Pancreases, testes, kidneys, and livers from wild-type and Aqp7−/− mice were fixed and cut into 20-μm-thick sections in a cryostat. We incubated sections with antibody against AQP7 (goat polyclonal; Santa Cruz Biotechnology, CA), AQP3 (goat polyclonal; Santa Cruz Biotechnology, CA), or AQP9 (goat polyclonal; Santa Cruz Biotechnology, CA), diluted 1:2,000 in PBS containing 0.3% Triton X-100, at 4°C for 2 days (14, 27). Sections were then incubated for 2 h at room temperature with Alexa 488-labeled antibody against goat immunoglobulin G (IgG; Molecular Probes, Eugene, OR) diluted 1:1,000 in PBS-0.3% Triton X-100. For immunofluorescence overlap staining of AQP7 and islet hormones, pancreas sections were incubated with antibody against AQP7 (goat polyclonal) mixed with antibody against insulin (guinea pig polyclonal; Linco Research, St. Charles, MO), glucagon (rabbit polyclonal; Biogenesis, Kingston, NH), somatostatin (rabbit polyclonal; Yanaihara Ins., Shizuoka, Japan), or pancreatic polypeptide (rabbit polyclonal; Yanaihara Ins.). After reaction with the primary antibodies, sections were incubated with fluorescein isothiocyanate-labeled anti-goat IgG (Chemicon, Temecula, CA) mixed with either Cy3-labeled anti-guinea pig IgG (Chemicon) or Cy3-labeled anti-rabbit IgG (Chemicon). Sections were mounted on glass slides, dried, coverslipped with Histofine (Nichirei, Tokyo, Japan), and observed under a confocal laser scanning microscope (LSM 510; Carl Zeiss) as 1-μm slices (27).
Pancreases from four Aqp7+/+ and four Aqp7−/− mice were fixed and cut into 20-μm-thick serial sections in a cryostat. Five sections were randomly selected for each animal and processed for insulin immunohistochemistry using the ABC and nickel-DAB methods (27). The images of stained islets were transferred to a computer-assisted image analyzer (Luzex X-F; Nikon, Tokyo, Japan), and the total number and total area of islets were measured in each section. Area density (μm2 of islets/mm2 of pancreas) as well as islet density (number of islets/mm2 of pancreas) was determined from five sections for each animal, and means ± standard deviations (SD) were obtained for four Aqp7+/+ mice and four Aqp7−/− mice.
Pancreases from wild-type mice and Aqp7−/− mice were fixed and cut into 20-μm-thick serial sections. We processed five randomly selected sections from each animal for PCNA immunohistochemistry as well as DeadEnd Colorimetric terminal deoxynucleotidyltransferase-mediated dUTP-biotin nick end labeling (TUNEL) analysis (Promega Corporation, Madison, WI). We counted the number of PCNA- or TUNEL-positive cells by light microscopy at a magnification of ×400, and the total islet area was obtained from an image analysis system as described above. The densities of PCNA-positive cells and of TUNEL-positive cells (number of positive cells/mm2 of islet area) were estimated from five sections for each animal, and means ± SD were obtained for three wild-type mice and three Aqp7−/− mice.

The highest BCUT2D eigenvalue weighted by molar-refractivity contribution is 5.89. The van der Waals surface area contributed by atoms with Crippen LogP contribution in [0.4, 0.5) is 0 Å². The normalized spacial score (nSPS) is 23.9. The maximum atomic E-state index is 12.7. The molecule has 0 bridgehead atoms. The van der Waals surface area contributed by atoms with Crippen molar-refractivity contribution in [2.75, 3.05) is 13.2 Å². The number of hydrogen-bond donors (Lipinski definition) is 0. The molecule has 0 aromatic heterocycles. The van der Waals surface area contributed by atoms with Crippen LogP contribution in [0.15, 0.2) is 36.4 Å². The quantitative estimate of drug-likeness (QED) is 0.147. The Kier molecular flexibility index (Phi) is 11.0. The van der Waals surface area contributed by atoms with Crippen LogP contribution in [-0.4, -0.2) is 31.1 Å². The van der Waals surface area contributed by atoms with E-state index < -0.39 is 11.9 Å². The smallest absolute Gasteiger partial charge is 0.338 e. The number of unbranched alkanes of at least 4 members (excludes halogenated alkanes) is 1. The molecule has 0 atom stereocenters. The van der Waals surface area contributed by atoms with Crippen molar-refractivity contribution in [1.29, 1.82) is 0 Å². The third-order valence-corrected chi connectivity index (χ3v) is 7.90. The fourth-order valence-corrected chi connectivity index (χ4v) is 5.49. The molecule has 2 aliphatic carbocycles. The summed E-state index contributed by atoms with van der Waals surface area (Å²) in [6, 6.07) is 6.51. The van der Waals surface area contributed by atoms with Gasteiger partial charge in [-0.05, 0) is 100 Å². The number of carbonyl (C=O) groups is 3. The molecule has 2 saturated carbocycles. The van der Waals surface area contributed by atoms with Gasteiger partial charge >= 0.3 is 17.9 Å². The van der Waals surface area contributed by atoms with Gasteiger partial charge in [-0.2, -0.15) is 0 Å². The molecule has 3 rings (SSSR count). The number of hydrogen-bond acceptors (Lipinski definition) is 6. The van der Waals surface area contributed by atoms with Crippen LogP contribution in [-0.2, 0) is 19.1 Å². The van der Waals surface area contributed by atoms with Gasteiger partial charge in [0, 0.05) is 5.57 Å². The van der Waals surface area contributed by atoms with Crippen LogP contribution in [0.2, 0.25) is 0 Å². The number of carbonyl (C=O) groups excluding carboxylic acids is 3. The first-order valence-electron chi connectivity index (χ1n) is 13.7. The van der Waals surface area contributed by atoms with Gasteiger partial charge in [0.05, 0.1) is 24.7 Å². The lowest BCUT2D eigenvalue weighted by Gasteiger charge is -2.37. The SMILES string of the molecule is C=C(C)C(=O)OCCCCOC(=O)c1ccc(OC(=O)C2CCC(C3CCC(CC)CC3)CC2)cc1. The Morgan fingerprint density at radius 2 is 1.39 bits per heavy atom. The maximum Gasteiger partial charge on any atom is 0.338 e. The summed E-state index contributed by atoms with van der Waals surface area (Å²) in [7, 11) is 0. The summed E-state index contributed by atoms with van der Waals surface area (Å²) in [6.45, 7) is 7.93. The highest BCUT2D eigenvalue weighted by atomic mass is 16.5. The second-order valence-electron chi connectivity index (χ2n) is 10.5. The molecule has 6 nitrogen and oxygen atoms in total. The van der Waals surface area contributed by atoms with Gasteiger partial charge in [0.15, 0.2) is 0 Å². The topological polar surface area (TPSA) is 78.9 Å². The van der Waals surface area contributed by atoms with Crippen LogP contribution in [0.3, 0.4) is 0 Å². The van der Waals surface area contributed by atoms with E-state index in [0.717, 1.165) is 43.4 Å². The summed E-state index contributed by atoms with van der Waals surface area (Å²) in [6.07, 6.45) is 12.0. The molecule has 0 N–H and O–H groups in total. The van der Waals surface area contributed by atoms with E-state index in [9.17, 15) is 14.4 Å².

We isolated and washed batches of 100 islets in KRBH buffer (120 mM NaCl, 5 mM KCl, 2.5 mM CaCl2, 1.1 mM NaHCO3, 0.5% bovine serum albumin, and 10 mM HEPES, pH 7.4) and then incubated them for 2 h in 100 μl KRBH buffer containing 100 mg/dl glucose in a humidified incubator at 37°C. Once all islets were transferred, the same medium, with or without 2.5 μM forskolin, was added during the 2-hour incubation. At the end of the 2-h incubation, we collected the medium and measured the glycerol and Free fatty acid (FFA) released from islets by using enzymatic kits (Sigma, St. Louis, MO).
For measurements of glucose usage, batches of 100 islets were washed in KRBH buffer and then incubated for 2 h in 100 μl KRBH buffer containing 40 mg/dl or 450 mg/dl glucose with 2.2 or 25 μCi/ml, respectively, of d-[5-3H]glucose in a humidified incubator at 37°C. After removal of the supernatants, the islets were washed in KRBH buffer three times and then dissolved with 100 μl of 1 N NaOH. The samples were neutralized with 100 μl of 1 N HCl. Scintillation fluid was added to 100 μl of sample, and radioactivity was measured in a β-scintillation counter. The remaining 100 μl of each sample was used to measure protein content.
The experimental system for islet glucose oxidation assays consisted of a round-bottomed polystyrene 15-ml Falcon tube sealed with a rubber stopper from which a center well was suspended. Batches of 100 islets were washed in KRBH buffer and resuspended in 100 μl of KRBH buffer-0.5% bovine serum albumin (radioimmunoassay grade) containing 40 mg/dl or 450 mg/dl glucose with 3 or 16 μCi/ml, respectively, of [U-14C]glucose. Islets in the glucose oxidation medium were then placed at the bottom of the Falcon tubes and sealed with the stoppers. After 3.5 h of incubation at 37°C in a cell incubator, the reaction was stopped with an injection of 0.1 ml perchloric acid (10% [vol/vol]). Benzethonium hydroxide (0.3 ml) was injected into the center well to trap the 14CO2 produced. After an overnight incubation at room temperature, the benzethonium hydroxide was recovered, and scintillation fluid was added. Radioactivity was measured in a β-scintillation counter.